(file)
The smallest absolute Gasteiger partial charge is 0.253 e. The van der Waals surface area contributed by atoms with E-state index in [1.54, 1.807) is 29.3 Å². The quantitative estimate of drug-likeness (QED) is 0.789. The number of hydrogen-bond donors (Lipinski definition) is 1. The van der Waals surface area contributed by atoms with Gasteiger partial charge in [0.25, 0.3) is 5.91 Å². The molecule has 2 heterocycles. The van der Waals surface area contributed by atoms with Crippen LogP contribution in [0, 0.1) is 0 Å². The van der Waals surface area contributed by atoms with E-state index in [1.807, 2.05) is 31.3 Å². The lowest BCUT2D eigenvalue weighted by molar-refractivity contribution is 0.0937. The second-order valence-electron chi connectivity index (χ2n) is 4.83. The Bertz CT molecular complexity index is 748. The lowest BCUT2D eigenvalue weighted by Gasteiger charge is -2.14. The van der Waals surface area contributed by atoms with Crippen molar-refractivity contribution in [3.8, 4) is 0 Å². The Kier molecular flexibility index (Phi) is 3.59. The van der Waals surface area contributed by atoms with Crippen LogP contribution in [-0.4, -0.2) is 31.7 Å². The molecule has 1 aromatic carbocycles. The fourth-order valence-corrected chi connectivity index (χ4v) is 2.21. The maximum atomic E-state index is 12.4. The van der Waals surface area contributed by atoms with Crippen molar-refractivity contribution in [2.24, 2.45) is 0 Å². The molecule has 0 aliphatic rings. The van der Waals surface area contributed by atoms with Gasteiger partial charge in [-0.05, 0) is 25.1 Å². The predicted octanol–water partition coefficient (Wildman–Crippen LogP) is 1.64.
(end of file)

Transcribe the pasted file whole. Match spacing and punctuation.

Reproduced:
The smallest absolute Gasteiger partial charge is 0.253 e. The van der Waals surface area contributed by atoms with E-state index in [1.54, 1.807) is 29.3 Å². The quantitative estimate of drug-likeness (QED) is 0.789. The number of hydrogen-bond donors (Lipinski definition) is 1. The van der Waals surface area contributed by atoms with Gasteiger partial charge in [0.25, 0.3) is 5.91 Å². The molecule has 2 heterocycles. The van der Waals surface area contributed by atoms with Crippen LogP contribution in [0, 0.1) is 0 Å². The van der Waals surface area contributed by atoms with E-state index in [1.807, 2.05) is 31.3 Å². The lowest BCUT2D eigenvalue weighted by molar-refractivity contribution is 0.0937. The second-order valence-electron chi connectivity index (χ2n) is 4.83. The Bertz CT molecular complexity index is 748. The lowest BCUT2D eigenvalue weighted by Gasteiger charge is -2.14. The van der Waals surface area contributed by atoms with Crippen molar-refractivity contribution in [3.8, 4) is 0 Å². The Kier molecular flexibility index (Phi) is 3.59. The van der Waals surface area contributed by atoms with Crippen LogP contribution in [-0.4, -0.2) is 31.7 Å². The molecule has 1 aromatic carbocycles. The fourth-order valence-corrected chi connectivity index (χ4v) is 2.21. The maximum atomic E-state index is 12.4. The van der Waals surface area contributed by atoms with Crippen molar-refractivity contribution in [2.24, 2.45) is 0 Å². The molecule has 0 aliphatic rings. The van der Waals surface area contributed by atoms with Gasteiger partial charge in [-0.05, 0) is 25.1 Å². The predicted octanol–water partition coefficient (Wildman–Crippen LogP) is 1.64.